Speaking of Tate and Johnson…

What to do with the Texans’ turmoil?

In the words of Harry Stamper, “Houston, YOU have a problem.” (Thought I was going Apollo 13 on ya? Think again. Armageddon is far more entertaining.)

As a proponent of the Case Keenum Express, my apologizes to all owners who were aboard that train wreck. In my defense, a historically-awful Jacksonville defense presented a dais for fantasy fireworks; alas, Keenum showed why he began the season behind T.J. Yates on the depth chart. Furthermore, Tate’s assortment of injuries (ribs, toe, ankle) apparently are worse than believed, encumbering his roto value going forward.

So what’s left to be reaped from the Texans? Andre Johnson maintains his relevance as a No. 1 wideout. Although the defense is relinquishing 26.3 points per contest, it’s still ranked first in total yards with a 290.4 mark. Finally, with Tate’s status up in the air, look for the aforementioned Dennis Johnson to grab the lion’s share of work from the Houston backfield. Despite its offensive struggles, the Texans line is a solid bunch, and Johnson, an undrafted rookie out of Arkansas, made the most of his opportunity yesterday, racking up 87 yards on 15 touches.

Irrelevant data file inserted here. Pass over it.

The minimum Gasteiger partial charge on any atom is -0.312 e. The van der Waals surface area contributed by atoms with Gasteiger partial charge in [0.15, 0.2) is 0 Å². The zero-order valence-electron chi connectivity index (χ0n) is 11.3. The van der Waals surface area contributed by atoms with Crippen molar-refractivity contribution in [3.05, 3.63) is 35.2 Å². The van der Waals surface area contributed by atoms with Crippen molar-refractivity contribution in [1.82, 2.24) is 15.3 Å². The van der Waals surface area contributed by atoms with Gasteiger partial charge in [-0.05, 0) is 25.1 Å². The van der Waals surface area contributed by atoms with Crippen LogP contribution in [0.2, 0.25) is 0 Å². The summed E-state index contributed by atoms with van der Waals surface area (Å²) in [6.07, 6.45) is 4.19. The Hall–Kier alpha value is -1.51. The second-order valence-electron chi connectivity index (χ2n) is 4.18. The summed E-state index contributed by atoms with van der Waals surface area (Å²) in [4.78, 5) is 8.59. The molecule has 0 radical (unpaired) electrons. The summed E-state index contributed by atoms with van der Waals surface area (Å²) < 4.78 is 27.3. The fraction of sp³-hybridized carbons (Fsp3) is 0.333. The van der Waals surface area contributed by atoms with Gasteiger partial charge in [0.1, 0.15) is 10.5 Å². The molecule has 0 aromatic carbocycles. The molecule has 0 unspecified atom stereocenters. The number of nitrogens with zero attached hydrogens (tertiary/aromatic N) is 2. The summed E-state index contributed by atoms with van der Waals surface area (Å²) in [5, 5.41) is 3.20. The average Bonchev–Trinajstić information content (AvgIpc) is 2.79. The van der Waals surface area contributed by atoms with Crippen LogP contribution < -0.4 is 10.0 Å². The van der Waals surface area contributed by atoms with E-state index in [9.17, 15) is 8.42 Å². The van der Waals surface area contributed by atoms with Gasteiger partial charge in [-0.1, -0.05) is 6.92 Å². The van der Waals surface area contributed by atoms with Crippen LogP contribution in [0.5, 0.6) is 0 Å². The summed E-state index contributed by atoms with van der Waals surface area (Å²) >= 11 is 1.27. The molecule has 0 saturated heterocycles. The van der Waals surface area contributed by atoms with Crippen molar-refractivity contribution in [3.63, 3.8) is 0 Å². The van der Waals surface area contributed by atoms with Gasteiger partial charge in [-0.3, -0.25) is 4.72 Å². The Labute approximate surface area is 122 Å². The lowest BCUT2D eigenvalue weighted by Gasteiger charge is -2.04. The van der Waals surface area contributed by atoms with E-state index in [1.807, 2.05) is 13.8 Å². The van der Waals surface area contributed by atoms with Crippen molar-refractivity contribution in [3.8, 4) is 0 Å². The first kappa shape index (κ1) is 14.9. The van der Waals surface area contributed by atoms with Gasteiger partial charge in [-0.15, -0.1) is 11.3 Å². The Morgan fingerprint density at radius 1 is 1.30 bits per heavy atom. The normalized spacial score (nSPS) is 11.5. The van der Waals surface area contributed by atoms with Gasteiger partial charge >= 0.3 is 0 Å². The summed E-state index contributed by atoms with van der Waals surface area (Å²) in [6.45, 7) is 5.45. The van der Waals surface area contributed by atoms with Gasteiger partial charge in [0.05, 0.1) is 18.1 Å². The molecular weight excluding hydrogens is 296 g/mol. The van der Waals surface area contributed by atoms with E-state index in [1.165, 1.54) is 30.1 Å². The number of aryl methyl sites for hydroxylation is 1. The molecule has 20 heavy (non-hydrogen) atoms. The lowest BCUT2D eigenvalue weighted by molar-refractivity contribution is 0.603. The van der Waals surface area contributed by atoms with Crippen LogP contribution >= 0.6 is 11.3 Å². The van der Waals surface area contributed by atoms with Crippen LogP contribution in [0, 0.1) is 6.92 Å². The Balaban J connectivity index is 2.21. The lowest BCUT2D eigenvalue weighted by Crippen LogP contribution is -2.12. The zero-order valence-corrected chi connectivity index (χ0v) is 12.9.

With a tamable schedule in the remaining weeks, the Texans can be of rotisserie use. With these entities becoming increasingly available, stash them on your roster if possible.

I hate to say “I told you” so regarding the Colts offense…

But EEYEAH! IN YOUR $#%&*!@$ FACE, $#@&WAD! (R.I.P. Brian Griffin. Hopefully you’re holding court with Ernest Hemingway and a martini in the sky. Oh, that’s right, you don’t believe in heaven. In the case, you better revive America’s favorite dog, Seth MacFarlane. We’ll give you a pass on Dads, but this is crossing a line.)

Anyway, I wrote the following in Week 12’s rundown of the Colts-Cards tilt:

At the time of writing, over 75 percent of Pick ’Em entries have the Colts coming out on top opposed to 58 percent of media experts going with the Cardinals. While I’m usually a champion of the people, this illustrates the misconception of the current state of affairs for both teams.

Reggie Wayne’s injury has drastically altered the Colts offense, as the receiving corps’ failure to step up in the venerable wideout’s exodus has made Indy borderline one dimensional. The defense, stout in the beginning of the 2013 campaign, is giving up 30.5 points per game in its last four contests. Oh, and the team wasted a first-round pick on a player that’s notched as many TMZ tapes as touchdowns.

The Horseshoes have a stranglehold on the AFC South, and a generous late-season schedule (Tennessee, a beat-up Cincinnati squad, Houston, Kansas City, Jacksonville) won’t provide too many problems. Unfortunately, for a team hoping to make noise in the playoffs, the Colts have a plethora of problems at hand.